We Value Your Privacy

We and our partners use technology such as cookies on our site to personalise content and ads, provide social media features, and analyse our traffic. Click below to consent to the use of this technology across the web. You can change your mind and change your consent choices at anytime by returning to this site.

Update Consent
Loading ...

How to calculate four-firm concentration ratio

Updated March 23, 2017

The Four Firm Concentration Ratio calculates the market share of the top four companies in a given industry. This calculation determines if an industry is a oligopoly, a monopoly or neither. An oligopoly is an industry where only a couple of firms dominate the entire industry. A monopoly is an industry dominated by one firm. A Four Firm Concentration Ratio below 40 per cent shows there is monopolistic competition. A Four Firm Concentration Ratio above 60 per cent shows there is an oligopoly.

Loading ...
  1. Determine the top four firms in an industry and determine the total sales in the industry. This information is found in places such as the Market Share Reporter, and trade journals.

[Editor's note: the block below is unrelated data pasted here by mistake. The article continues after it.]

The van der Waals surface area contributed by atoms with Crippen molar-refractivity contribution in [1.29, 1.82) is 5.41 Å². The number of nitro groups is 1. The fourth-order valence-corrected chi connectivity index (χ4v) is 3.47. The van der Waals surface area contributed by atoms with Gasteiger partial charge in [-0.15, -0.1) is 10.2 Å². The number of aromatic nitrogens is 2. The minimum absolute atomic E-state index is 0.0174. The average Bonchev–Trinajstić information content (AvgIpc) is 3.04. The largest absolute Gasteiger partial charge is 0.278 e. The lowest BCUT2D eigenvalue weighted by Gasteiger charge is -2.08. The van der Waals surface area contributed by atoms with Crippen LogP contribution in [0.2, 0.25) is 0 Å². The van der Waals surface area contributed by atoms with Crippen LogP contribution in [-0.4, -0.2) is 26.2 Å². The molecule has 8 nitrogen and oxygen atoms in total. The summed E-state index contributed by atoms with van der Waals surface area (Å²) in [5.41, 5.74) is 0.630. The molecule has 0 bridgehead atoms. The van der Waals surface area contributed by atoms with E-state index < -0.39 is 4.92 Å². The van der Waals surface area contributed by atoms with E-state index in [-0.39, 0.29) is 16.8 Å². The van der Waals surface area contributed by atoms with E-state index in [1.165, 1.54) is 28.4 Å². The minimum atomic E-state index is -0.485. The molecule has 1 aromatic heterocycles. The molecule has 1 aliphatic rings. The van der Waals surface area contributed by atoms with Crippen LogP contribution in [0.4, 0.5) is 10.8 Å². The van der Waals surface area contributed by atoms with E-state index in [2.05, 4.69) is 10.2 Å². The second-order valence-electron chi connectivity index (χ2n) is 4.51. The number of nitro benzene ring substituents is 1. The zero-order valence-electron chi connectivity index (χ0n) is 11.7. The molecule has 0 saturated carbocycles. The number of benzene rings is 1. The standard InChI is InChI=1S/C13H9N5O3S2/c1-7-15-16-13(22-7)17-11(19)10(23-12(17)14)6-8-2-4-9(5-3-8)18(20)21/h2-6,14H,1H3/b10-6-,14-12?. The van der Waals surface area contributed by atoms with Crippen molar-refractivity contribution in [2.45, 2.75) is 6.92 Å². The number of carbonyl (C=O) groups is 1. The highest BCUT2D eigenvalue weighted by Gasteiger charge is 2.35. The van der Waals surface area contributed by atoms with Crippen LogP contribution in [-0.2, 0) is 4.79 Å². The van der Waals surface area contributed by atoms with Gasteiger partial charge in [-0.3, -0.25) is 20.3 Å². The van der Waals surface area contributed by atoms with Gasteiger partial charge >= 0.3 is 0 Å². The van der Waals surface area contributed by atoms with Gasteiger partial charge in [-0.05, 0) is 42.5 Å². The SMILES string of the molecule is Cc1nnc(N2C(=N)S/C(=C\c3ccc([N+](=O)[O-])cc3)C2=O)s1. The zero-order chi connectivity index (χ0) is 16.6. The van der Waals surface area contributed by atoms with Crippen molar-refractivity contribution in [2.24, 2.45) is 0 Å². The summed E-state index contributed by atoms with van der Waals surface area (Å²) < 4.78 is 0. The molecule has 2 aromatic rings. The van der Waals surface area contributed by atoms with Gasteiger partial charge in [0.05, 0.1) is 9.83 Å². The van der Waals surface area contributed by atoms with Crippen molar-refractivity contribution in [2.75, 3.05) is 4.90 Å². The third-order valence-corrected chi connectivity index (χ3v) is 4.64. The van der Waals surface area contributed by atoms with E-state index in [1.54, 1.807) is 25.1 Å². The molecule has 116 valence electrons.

2. Find the top four companies' sales for the year in their annual report.

  3. Divide one firm's sales by total sales in the industry. Repeat for the other three firms.

  4. Add the four numbers calculated in Step 3. The sum of these four numbers is the concentration ratio of the four firms in the market. If the concentration ratio is below 40 per cent, the market is monopolistic. If the concentration ratio is about 60 per cent, there is an oligopoly. Between 40 and 60 per cent, the market is not dominated by a small set of firms.

Loading ...

About the Author

Carter McBride started writing in 2007 with CMBA's IP section. He has written for Bureau of National Affairs, Inc and various websites. He received a CALI Award for The Actual Impact of MasterCard's Initial Public Offering in 2008. McBride is an attorney with a Juris Doctor from Case Western Reserve University and a Master of Science in accounting from the University of Connecticut.

Loading ...